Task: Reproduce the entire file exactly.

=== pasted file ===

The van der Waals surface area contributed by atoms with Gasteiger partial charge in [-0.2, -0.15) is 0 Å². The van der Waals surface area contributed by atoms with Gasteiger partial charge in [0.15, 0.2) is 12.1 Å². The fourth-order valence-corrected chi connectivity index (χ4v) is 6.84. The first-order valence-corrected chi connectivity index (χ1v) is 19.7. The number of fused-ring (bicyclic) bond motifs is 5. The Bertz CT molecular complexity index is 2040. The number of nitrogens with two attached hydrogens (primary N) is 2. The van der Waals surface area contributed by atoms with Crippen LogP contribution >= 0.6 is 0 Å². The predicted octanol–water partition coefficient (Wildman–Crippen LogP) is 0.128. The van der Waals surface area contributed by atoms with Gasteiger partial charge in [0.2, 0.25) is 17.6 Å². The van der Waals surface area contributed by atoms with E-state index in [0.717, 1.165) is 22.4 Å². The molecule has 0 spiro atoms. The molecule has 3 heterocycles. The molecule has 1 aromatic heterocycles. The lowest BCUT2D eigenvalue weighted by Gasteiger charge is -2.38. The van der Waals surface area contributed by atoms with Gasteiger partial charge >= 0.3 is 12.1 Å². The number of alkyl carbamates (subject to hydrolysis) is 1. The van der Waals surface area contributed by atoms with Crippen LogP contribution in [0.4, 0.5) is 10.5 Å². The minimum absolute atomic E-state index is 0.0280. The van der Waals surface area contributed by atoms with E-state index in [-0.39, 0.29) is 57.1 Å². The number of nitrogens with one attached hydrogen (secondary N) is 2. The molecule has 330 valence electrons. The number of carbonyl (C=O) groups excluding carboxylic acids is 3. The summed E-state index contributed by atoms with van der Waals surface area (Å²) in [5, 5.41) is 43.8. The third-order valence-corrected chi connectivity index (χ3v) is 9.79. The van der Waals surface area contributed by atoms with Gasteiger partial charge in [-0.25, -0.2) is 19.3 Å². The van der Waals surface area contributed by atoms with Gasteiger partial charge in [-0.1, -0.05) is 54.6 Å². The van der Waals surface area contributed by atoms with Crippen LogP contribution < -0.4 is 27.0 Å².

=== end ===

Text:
The van der Waals surface area contributed by atoms with Gasteiger partial charge in [-0.2, -0.15) is 0 Å². The van der Waals surface area contributed by atoms with Gasteiger partial charge in [0.15, 0.2) is 12.1 Å². The fourth-order valence-corrected chi connectivity index (χ4v) is 6.84. The first-order valence-corrected chi connectivity index (χ1v) is 19.7. The number of fused-ring (bicyclic) bond motifs is 5. The Bertz CT molecular complexity index is 2040. The number of nitrogens with two attached hydrogens (primary N) is 2. The van der Waals surface area contributed by atoms with Crippen LogP contribution >= 0.6 is 0 Å². The predicted octanol–water partition coefficient (Wildman–Crippen LogP) is 0.128. The van der Waals surface area contributed by atoms with Gasteiger partial charge in [0.2, 0.25) is 17.6 Å². The van der Waals surface area contributed by atoms with E-state index in [0.717, 1.165) is 22.4 Å². The molecule has 0 spiro atoms. The molecule has 3 heterocycles. The molecule has 1 aromatic heterocycles. The lowest BCUT2D eigenvalue weighted by Gasteiger charge is -2.38. The van der Waals surface area contributed by atoms with Gasteiger partial charge >= 0.3 is 12.1 Å². The number of alkyl carbamates (subject to hydrolysis) is 1. The van der Waals surface area contributed by atoms with Crippen LogP contribution in [0.4, 0.5) is 10.5 Å². The minimum absolute atomic E-state index is 0.0280. The van der Waals surface area contributed by atoms with E-state index in [-0.39, 0.29) is 57.1 Å². The number of nitrogens with one attached hydrogen (secondary N) is 2. The molecule has 330 valence electrons. The number of carbonyl (C=O) groups excluding carboxylic acids is 3. The summed E-state index contributed by atoms with van der Waals surface area (Å²) in [5, 5.41) is 43.8. The third-order valence-corrected chi connectivity index (χ3v) is 9.79. The van der Waals surface area contributed by atoms with Gasteiger partial charge in [-0.25, -0.2) is 19.3 Å². The van der Waals surface area contributed by atoms with Gasteiger partial charge in [-0.1, -0.05) is 54.6 Å². The van der Waals surface area contributed by atoms with Crippen LogP contribution < -0.4 is 27.0 Å².